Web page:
Children have different needs at different ages, and this is especially true when it comes to divorce, separation and co-parenting. Many parents seem to think that younger children are able to cope with divorce better because they are unable to understand the changes in family dynamics. However, this is not necessarily the case. Young infants can notice tension in the home, and it can lead them to become increasingly stressed and display signs of separation anxiety.
If you are a parent of a child under the age of 3 and you are trying to co-parent successfully, it’s important that you understand how best to approach this. By understanding more about the psychology of young children, it is likely that you will be able to gain some key insights.
Co-parenting from birth to 18 months
Young infants thrive in calm environments that do not involve conflict. You should never underestimate the negative effect that arguments can have on the well-being of your baby. Maintaining a consistent routine is key for young children, and this should be reflected in your parenting plan.
If they are having difficulties adapting to a new routine, you should ensure that they are being physically comforted and that they are always provided with items that make them feel the most comfortable, for example, their favorite blanket or toy. Children at this age respond well to smell, therefore transporting items between households can provide extra comfort and a sense of consistency.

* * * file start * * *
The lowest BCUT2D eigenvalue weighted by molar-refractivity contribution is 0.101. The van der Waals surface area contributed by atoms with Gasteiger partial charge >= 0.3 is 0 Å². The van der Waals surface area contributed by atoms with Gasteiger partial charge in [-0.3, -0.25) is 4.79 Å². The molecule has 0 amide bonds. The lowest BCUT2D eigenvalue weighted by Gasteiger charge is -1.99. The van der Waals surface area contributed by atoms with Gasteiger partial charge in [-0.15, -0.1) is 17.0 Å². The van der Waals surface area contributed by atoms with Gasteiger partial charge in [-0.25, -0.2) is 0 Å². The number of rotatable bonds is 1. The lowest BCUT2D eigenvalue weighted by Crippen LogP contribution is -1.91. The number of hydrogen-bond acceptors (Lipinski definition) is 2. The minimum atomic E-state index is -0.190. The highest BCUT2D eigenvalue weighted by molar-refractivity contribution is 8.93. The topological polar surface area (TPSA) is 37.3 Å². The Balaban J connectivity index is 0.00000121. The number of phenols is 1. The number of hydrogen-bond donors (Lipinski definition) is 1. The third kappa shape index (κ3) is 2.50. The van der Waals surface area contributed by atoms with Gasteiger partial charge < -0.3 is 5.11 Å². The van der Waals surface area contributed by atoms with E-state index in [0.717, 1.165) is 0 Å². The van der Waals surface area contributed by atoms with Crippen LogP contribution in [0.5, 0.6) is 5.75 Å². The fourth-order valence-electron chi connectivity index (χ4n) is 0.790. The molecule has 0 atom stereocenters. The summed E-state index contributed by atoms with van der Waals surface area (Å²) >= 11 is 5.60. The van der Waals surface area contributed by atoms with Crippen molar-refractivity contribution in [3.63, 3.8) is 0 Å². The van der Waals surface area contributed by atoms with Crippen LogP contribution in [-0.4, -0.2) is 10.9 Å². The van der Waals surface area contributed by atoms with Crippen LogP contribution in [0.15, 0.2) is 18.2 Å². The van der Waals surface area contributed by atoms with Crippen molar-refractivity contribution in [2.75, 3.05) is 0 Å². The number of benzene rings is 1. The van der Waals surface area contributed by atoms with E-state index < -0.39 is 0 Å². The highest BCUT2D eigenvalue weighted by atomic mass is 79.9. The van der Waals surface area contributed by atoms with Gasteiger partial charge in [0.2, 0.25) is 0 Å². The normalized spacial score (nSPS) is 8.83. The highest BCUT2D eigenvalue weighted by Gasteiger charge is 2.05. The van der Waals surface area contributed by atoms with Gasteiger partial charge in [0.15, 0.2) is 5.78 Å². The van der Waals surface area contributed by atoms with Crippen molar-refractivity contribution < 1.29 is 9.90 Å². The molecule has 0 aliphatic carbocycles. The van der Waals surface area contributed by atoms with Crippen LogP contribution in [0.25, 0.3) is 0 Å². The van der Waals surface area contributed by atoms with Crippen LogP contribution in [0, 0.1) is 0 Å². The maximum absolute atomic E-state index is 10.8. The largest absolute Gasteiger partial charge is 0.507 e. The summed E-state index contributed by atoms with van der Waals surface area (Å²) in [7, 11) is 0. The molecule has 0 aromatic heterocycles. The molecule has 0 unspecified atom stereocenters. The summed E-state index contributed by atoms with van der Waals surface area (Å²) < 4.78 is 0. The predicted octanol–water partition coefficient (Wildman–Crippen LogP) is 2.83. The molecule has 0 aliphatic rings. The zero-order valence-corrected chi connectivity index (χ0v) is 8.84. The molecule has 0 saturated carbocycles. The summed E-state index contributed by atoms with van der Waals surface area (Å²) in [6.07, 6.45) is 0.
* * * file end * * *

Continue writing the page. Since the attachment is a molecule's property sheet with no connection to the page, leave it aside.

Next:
Co-parenting from 18 months to 3 years
As children grow older, they are more likely to internalize changes in the household by blaming themselves. Significant changes should be clearly explained to them in an appropriate way. They will only benefit from extra time and attention from both parents during the transition. Working with the other parent to keep routines consistent between homes will be beneficial for everyone involved.
If you are trying to establish a strong co-parenting relationship as a parent of a young child or infant, you should make sure to understand how the law in Georgia could dictate your future custody rights. Children usually benefit from having a consistent relationship with both of their parents.